So much for the Mariners landing Japanese pitcher Junichi Tazawa. It was a nice plan when it all began, given how Tazawa is only 22, close to being major league ready and not part of the posting process that tends to drive up costs. He is a bit of a gamble. But not an expensive one according to this Boston Globe report, which says the pitcher is going to the Red Sox for three years, $3 million. You’ve got that right. That’s $3 million. Not $30 million. I’ll say it again, he’s not a proven commodity the way Daisuke Matsuzaka was. But that’s the cost of the signing bonus for an upper-tier first-round draft pick. Guess he wanted to go to Boston.
This signing could be significant for the Mariners beyond the mere numbers Tazawa does or doesn’t put up. It used to be that Seattle was considered the destination of choice for Japanese players. At least, that was the perception. But I don’t think we can say that’s the case any longer. Whether it was Kei Igawa choosing the Yankees over the Mariners two years ago (NOTE: Actually, that’s not accurate, the Yankees outbid the Mariners for him in the posting process…my mistake…though I’ll stick with the premise, admittedly on a smaller sample size), Hiroki Kuroda picking the Dodgers over Seattle a year ago, or now Tazawa opting for Boston, it’s becoming obvious the Mariners can no longer rely on reputation or connections from ownership alone to lure Japanese players.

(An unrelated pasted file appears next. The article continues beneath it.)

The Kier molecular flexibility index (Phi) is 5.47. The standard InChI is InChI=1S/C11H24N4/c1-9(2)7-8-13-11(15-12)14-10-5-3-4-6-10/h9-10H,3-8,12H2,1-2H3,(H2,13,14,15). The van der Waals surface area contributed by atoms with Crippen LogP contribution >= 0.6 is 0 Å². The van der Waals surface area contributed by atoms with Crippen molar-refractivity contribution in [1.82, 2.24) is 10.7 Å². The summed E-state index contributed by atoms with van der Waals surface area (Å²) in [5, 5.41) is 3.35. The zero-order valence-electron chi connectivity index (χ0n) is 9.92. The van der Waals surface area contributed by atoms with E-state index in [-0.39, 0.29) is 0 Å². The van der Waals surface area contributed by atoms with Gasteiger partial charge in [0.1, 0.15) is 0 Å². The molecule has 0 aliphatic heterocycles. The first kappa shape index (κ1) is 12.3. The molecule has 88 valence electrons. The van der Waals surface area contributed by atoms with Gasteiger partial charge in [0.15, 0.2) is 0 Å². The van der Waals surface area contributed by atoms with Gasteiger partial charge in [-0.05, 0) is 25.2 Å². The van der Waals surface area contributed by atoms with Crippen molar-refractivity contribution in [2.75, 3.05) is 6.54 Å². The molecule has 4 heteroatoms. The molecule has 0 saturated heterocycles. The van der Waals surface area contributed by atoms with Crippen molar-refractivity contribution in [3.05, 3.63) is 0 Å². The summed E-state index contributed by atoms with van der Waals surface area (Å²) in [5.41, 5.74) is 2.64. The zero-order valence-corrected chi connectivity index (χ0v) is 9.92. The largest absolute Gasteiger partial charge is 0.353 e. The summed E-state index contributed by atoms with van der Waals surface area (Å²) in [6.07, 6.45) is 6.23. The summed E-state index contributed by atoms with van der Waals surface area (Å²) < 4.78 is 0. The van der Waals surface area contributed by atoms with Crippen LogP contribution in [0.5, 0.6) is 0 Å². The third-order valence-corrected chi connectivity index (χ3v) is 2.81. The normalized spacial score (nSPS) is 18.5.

This team has taken a hit image-wise. And in the end, today’s modern Japanese players may be more like Americans than we think. In the end, they may pick the places offering the best money and the best chance of winning. The Mariners might do well in one of those aspects. But the other one has not been a factor in these parts for several years. One more thing at stake for Jack Zduriencik and company as they move forward. Because Tazawa, no matter what he turns into, was certainly not a bank buster.
Photo Credit: AP
December 1, 2008 at 8:29 AM